|1||Males develop breeding tubercles (white pimples) on the gill covers and on the pectoral fins||No tubercle formation|
|2||Male bodies are slender||Females develop a deeper body as they fill with roe (Mass of eggs)|
|3||Vent is normal, slightly concave||Vent enlarges slightly and appears slightly out-turned|
Filtration, aquatic plants as an egg collector or happa stripes as egg collectors. The egg collectors will help to protect the eggs from their parents and will make it easier to move the newly hatched eggs into the fry tank. Once the main tank is ready with full functioning filter, adult fishes are added. The stocked brood fish are fed with good brood diet. Just before beginning the goldfish breeding program, a smaller tank for the fry is also set up. This fry tank should be about 50 litres and only filled to between six and eight inches deep, with water from the main tank.
The brood fish are fed with good protein rich diet, slowly, without abruptly changing the diet. They are slowly introduced non-pelleted feed, such as brine shrimp or live black worms. This simulates the natural springtime when goldfish like to breed and induces ovarian development in the females. The Goldfish need to be fed in small amounts three times a day. Care should be taken not to over feed the fishes as uneaten feed can spoil the water quality.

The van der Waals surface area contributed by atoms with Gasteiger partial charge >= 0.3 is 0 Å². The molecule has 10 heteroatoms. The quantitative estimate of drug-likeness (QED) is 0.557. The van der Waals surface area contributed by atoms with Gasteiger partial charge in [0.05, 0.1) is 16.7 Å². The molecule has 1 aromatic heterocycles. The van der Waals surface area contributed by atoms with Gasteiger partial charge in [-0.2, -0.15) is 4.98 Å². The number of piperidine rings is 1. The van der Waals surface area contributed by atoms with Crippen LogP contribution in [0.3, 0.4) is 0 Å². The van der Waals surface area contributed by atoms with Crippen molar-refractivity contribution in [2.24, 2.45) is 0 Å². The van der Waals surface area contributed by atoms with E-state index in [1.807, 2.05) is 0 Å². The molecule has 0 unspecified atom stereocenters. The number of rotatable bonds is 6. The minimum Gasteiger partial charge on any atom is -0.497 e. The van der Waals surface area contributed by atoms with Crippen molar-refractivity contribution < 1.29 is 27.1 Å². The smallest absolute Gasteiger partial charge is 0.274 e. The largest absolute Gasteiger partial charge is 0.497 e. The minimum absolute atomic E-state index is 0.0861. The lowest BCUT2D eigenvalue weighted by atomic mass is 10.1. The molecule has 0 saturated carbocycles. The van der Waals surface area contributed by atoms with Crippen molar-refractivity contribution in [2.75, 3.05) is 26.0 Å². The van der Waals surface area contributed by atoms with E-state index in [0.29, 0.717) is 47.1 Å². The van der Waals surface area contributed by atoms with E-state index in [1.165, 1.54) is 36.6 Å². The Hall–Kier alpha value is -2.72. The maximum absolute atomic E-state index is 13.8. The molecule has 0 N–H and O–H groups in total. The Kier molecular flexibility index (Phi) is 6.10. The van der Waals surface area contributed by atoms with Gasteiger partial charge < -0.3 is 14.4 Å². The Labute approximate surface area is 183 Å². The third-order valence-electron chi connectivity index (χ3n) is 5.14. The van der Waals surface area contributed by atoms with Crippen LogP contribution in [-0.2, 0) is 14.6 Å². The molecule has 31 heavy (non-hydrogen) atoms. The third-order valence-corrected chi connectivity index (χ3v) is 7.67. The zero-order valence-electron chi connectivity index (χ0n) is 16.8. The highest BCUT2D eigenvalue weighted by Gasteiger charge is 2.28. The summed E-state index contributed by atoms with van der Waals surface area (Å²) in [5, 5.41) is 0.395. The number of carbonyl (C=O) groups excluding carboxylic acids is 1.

Young robust goldfish are ideal because of their high fertility and sex-drive. For a female goldfish, look for ones with large rear and pectoral areas; for males, find a large male (approximately anywhere from 4 to 6 inches) that is also a fast swimmer. Males with many small tubercles behind their heads on their gills is a sign of an ideal mate. For an ideal mix of breeders, isolate three best male and two best female goldfish.
Goldfish breed in the spring, where breeding is triggered by a change in temperature (from the cold winter to the warmer spring). To replicate this temperature change in your own goldfish breeding setup, first lower the temperature of the tank and raise the temperature of the water by 2°C per day, until it is between 20°C and 23°C. This gradual change in temperature induces natural spawning in the goldfishes.